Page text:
Transcriptional Landscape of Cellular Senescence in the Human Brain in Healthy Aging and in Neurodegenerative Diseases
Aging is the primary risk factor for neurodegenerative diseases such as Alzheimer’s disease and Frontotemporal dementia. Nevertheless, the biological processes associated with aging that are responsible for greater neurodegenerative disease risk in the human brain remain unknown.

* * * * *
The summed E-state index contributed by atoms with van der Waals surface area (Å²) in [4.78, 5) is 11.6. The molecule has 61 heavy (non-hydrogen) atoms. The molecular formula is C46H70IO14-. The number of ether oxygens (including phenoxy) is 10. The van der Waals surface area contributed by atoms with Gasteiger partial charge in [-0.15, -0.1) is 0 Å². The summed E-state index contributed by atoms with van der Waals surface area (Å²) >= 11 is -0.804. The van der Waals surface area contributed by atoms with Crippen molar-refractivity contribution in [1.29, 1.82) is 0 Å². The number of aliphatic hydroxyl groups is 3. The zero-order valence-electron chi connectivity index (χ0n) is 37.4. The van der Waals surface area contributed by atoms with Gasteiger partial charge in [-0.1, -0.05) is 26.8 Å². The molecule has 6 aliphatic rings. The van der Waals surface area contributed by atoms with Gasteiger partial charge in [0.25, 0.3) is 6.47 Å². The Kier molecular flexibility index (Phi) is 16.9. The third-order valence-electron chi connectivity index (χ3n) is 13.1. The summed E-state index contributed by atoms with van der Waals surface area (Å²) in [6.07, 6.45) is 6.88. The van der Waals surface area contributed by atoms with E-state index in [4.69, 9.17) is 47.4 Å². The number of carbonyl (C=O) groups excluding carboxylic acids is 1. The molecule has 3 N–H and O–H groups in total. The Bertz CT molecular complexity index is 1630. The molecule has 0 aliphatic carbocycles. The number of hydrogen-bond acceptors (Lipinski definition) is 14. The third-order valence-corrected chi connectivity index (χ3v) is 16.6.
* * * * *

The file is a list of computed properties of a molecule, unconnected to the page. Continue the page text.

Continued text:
Cellular senescence is a cell state characterized by replicative arrest accompanied by a distinctive proinflammatory secretory phenotype. Senescent cells accumulate in multiple body tissues with aging, have been found to actively drive naturally occurring age-related tissue deterioration and contribute to multiple aging-associated diseases. There is emerging evidence in animal models that timely targeted elimination of senescent cells can prevent neurodegenerative diseases and development of drugs that target and eliminate these deleterious senescent cells (‘senolytics’) is already underway. However, our limited knowledge regarding the role of senescent cells in human brain aging and neurodegenerative diseases is a key barrier to implementing this novel therapeutic strategy in humans. This project aims to address this critical knowledge gap. I will use state-of-the-art genomics techniques to characterize gene expression data from postmortem human tissue to address several fundamental questions in the field regarding the regional and cell-specific contributions of cellular senescence to neurodegenerative diseases. These insights may open the door for future effective treatments.